Ellie Boldman Hill's first day in public office won't come for another three months, but the representative-elect from Missoula is in Washington, D.C., this week - where she'll be feted as one of the most notable rising stars among America's young politicos.
Hill, the recently elected state legislator for House District 94 who spends her days running Missoula's Poverello Center, has been named to Time magazine's list of "40 Under 40 Political Rising Stars." Hill will receive recognition at a banquet Thursday night on Capitol Hill, and will be profiled in a forthcoming issue of the magazine.
In an interview late last week, Hill said she wasn't just shocked to receive the honor.
She didn't believe it was true.
"Two of my best political compadres are (Forward Montana senior adviser) Matt Singer and (Missoula City Councilman) Jason Wiener, and we mess around with each other a lot," said Hill. "So my phone rang, and this guy said he was the editor of Time magazine. I was sure it was just one of those guys punking me. I was like, yeah, whatever. When I finally realized it was for real, I was so shocked that there were about a million questions I forgot to ask."
Among them: How Hill, a 35-year-old former attorney who now runs a small-town Montana homeless shelter, ended up on such a short list of up-and-coming American political leaders.
"I have no idea how they found out about me," said Hill, noting that, aside from one man from Colorado, she is the only person on the list who hails from the Rocky Mountains. "I haven't exactly been out there doing things as a politician; this election was the first time I'd ever even run for office."
That's not to say Hill has been a stranger to the world of public service. After serving as an assistant district attorney in Boise, Idaho, Hill and her husband, John, moved to Missoula in 2005. Since then, Hill has served as executive director of the Poverello Center, the downtown homeless shelter.
Two years ago, Hill received a scholarship to attend Netroots Nation, an annual conference on grassroots political organizing run by Howard Dean's Democracy for America. That same year, Hill lobbied successfully at the Montana Legislature for passage of the so-called "Good Samaritan Law for Retired Doctors," which limits liability on doctors, dentists and dental hygienists who provide medical services to community-based health programs without compensation.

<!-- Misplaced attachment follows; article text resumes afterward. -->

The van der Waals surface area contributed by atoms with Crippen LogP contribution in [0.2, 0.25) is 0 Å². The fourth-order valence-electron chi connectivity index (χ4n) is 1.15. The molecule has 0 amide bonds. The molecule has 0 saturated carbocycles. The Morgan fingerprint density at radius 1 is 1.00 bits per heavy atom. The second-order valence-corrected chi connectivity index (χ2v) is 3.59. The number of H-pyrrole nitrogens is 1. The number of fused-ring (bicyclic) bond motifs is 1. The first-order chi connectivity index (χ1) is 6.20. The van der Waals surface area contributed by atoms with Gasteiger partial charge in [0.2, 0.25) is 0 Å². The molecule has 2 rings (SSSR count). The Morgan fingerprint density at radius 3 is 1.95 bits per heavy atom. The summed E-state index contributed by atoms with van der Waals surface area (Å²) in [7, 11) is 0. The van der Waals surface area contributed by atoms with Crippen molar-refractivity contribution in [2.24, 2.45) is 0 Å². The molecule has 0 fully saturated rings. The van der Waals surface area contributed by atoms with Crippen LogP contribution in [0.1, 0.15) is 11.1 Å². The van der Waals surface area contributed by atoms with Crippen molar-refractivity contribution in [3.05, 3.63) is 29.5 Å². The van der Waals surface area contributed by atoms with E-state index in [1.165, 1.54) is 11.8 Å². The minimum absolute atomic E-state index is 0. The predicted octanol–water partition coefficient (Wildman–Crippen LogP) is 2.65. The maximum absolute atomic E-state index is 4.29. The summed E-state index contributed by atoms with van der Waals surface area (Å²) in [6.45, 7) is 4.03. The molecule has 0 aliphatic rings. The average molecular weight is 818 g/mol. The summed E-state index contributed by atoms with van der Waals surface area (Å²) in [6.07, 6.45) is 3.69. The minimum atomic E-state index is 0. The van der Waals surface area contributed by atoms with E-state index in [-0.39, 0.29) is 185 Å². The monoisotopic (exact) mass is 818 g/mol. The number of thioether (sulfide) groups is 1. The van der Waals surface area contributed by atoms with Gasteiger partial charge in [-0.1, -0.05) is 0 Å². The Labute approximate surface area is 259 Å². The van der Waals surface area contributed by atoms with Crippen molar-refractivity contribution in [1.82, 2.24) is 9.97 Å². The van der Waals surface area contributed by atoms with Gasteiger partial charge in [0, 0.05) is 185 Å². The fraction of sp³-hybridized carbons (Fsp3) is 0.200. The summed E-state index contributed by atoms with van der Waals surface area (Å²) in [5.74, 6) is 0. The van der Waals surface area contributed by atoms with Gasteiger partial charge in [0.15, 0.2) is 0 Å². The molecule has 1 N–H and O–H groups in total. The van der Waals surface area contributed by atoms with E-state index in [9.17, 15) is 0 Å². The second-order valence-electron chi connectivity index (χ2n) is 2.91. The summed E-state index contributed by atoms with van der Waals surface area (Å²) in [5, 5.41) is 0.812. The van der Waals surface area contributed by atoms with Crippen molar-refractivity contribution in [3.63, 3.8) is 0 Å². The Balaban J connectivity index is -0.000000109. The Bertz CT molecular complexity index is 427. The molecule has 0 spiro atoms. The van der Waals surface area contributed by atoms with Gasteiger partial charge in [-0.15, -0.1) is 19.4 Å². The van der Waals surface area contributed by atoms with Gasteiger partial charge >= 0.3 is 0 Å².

Last year, Hill was invited by U.S. Sen. Jon Tester to speak on Capitol Hill about the plight of homeless veterans.
Along the way, Hill has pitched in on several successful election campaigns, including those of Wiener, Mayor John Engen and City Councilman Roy Houseman.
This year, Hill decided it was time to test her own political aspirations. In June, she defeated longtime Missoula City Councilwoman and former mayoral candidate Lou Ann Crowley in the Democratic primary for House District 94. No Republican filed to run in the general election, so Hill will take the seat when the Legislature convenes in January.
Hill said she already felt considerable pressure to make good on the issues she raised during the campaign, which included the high costs of airfare into and out of Montana, the hardships and homelessness faced by state prison parolees and those released from the Montana State Hospital, and the costs of wildfire suppression.
Now that Time magazine has named her, in essence, the most notable young political figure in the northern Rockies, Hill said she feels even greater responsibility.
"Obviously I'm super humbled," said Hill. "Really I feel like there are tons of amazing political rising stars in America and Montana - I could probably name 40 that I know personally. So I guess this means I have big shoes to fill now. Much bigger than I expected."
Reporter Joe Nickell can be reached at 523-5358 or at firstname.lastname@example.org.